Facebook follow Twitter follow Youtube follow
Ur-Leica Contax Camera Comparison
Leica 1600mm Vivitar Shutter count Share
A potelyt.com – Photography & Imaging Resources
ad
PW

Leica V-LUX 3 vs Sony A7 II

The Leica V-LUX 3 and the Sony Alpha A7 II are two digital cameras that were announced, respectively, in December 2011 and November 2014. The V-LUX 3 is a fixed lens compact, while the A7 II is a mirrorless interchangeable lens camera. The cameras are based on a 1/2.3-inch (V-LUX 3) and a full frame (A7 II) sensor. The Leica has a resolution of 12 megapixels, whereas the Sony provides 24 MP.

Below is an overview of the main specs of the two cameras as a starting point for the comparison.

Headline Specifications
Leica V-LUX 3 VS Sony A7 II
Leica V-LUX 3 Sony A7 II
Fixed lens compact camera Mirrorless system camera
25-600mm f/2.8-5.2 Sony E mount lenses
12 MP, 1/2.3" Sensor 24 MP, Full Frame Sensor
1080/60p Video 1080/60p Video
ISO 100-3200 (100-6400) ISO 100-25600 (50-51200)
Electronic viewfinder (202k dots) Electronic viewfinder (2400k dots)
3.0" LCD, 460k dots 3.0" LCD, 1230k dots
Swivel screen (not touch-sensitive) Tilting screen (not touch-sensitive)
12 shutter flaps per second 5 shutter flaps per second
Lens-based stabilizationIn-body stabilization
Not weather sealedWeathersealed body
410 shots per battery charge350 shots per battery charge
124 x 81 x 95 mm, 540 g 127 x 96 x 60 mm, 599 g

Going beyond this snapshot of core features and characteristics, what are the differences between the Leica V-LUX 3 and the Sony Alpha A7 II? Which one should you buy? Read on to find out how these two cameras compare with respect to their body size, their imaging sensors, their shooting features, their input-output connections, and their reception by expert reviewers.

Body comparison

The physical size and weight of the Leica V-LUX 3 and the Sony A7 II are illustrated in the side-by-side display below. The two cameras are presented according to their relative size. Three consecutive perspectives from the front, the top, and the back are available. All size dimensions are rounded to the nearest millimeter.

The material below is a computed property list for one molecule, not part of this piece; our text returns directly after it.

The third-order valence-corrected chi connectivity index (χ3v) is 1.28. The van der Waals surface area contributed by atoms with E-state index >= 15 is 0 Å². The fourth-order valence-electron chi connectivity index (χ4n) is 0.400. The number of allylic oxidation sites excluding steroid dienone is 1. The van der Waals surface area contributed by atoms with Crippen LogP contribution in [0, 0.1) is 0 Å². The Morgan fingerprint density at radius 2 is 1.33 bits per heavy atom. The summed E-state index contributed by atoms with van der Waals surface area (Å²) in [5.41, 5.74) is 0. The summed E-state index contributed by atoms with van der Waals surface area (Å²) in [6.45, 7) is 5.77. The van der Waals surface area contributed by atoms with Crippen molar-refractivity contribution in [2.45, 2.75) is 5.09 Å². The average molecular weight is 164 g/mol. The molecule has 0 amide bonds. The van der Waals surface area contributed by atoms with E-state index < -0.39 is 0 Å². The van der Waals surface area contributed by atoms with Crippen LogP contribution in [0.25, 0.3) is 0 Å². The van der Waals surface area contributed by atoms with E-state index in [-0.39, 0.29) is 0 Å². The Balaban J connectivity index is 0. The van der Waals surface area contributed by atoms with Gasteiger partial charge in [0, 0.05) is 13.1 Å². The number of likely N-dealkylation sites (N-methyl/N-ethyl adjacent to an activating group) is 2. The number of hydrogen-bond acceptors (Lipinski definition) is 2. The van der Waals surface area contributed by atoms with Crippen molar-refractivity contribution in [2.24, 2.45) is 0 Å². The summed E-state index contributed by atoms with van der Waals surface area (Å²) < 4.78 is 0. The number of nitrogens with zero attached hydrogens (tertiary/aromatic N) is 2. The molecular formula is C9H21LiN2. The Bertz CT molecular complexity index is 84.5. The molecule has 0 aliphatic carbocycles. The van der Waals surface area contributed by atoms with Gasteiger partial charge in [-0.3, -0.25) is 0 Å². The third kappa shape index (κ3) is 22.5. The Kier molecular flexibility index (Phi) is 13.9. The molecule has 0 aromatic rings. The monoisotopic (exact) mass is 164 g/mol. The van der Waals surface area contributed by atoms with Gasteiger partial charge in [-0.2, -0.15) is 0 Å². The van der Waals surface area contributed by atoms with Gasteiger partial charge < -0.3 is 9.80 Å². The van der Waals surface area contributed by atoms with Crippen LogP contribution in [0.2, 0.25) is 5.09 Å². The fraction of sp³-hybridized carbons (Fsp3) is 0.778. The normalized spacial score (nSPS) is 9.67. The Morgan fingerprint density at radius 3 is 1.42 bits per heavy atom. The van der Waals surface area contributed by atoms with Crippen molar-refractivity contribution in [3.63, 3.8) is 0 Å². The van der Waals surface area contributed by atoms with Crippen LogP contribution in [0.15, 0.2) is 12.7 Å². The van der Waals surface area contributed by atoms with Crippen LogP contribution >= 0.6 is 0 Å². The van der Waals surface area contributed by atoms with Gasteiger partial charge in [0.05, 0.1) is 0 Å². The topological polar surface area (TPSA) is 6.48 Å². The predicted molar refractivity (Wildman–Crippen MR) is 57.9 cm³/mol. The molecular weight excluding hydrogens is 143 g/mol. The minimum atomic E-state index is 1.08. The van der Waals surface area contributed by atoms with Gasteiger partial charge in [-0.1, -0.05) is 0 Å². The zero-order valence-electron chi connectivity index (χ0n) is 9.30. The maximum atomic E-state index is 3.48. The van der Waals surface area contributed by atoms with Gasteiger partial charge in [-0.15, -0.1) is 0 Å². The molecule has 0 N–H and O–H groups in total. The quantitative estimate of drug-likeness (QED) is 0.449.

Size Leica V-LUX 3 vs Sony A7 II
Compare V-LUX 3 versus A7 II top
Comparison V-LUX 3 or A7 II rear

If the front view area (width x height) of the cameras is taken as an aggregate measure of their size, the Sony A7 II is notably larger (21 percent) than the Leica V-LUX 3. It is noteworthy in this context that the A7 II is splash and dust-proof, while the V-LUX 3 does not feature any corresponding weather-sealing.

The above size and weight comparisons are to some extent incomplete and possibly misleading, as the V-LUX 3 has a lens built in, whereas the A7 II is an interchangeable lens camera that requires a separate lens. Attaching the latter will add extra weight and bulk to the setup. You can compare the optics available for the A7 II and their specifications in the Sony FE Lens Catalog.

Concerning battery life, the V-LUX 3 gets 410 shots out of its BP-DC9 battery, while the A7 II can take 350 images on a single charge of its NP-FW50 power pack. The power pack in the A7 II can be charged via the USB port, which can be very convenient when travelling.

The adjacent table lists the principal physical characteristics of the two cameras alongside a wider set of alternatives. If you want to switch the focus of the display and review another camera pair, just select a new right or left comparator from among the camera models in the table. Alternatively, you can also move across to the CAM-parator tool and choose from the broad selection of possible camera comparisons there.

Camera Body Specifications
  Camera
Model
Camera
Width
Camera
Height
Camera
Depth
Camera
Weight
Battery
Life
(CIPA)
Weather
Sealing
(yes/no)
Camera
Launch
(announced)
Launch
Price
(USD)
Street
Price
(USD)
Camera
Model
 
Leica V-LUX 3» 4.9 in 3.2 in 3.7 in 19.0 oz 410 n Dec 2011 949iLeica V-LUX 3
 
Sony A7 II« 5.0 in 3.8 in 2.4 in 21.1 oz 350 Y Nov 2014 1,999iSony A7 II
 
Canon G1 X Mark II« » 4.6 in 2.9 in 2.6 in 19.5 oz 240 n Feb 2014 799 iCanon G1 X Mark II
 
Canon G1 X« » 4.6 in 3.2 in 2.6 in 18.8 oz 250 n Jan 2012 799iCanon G1 X
 
Canon SX50« » 4.8 in 3.4 in 4.2 in 21.0 oz 315 n Sep 2012 429iCanon SX50
 
Canon SX40« » 4.8 in 3.6 in 4.3 in 21.2 oz 380 n Sep 2011 429iCanon SX40
 
Canon SX30« » 4.8 in 3.6 in 4.3 in 21.2 oz 370 n Sep 2010 429iCanon SX30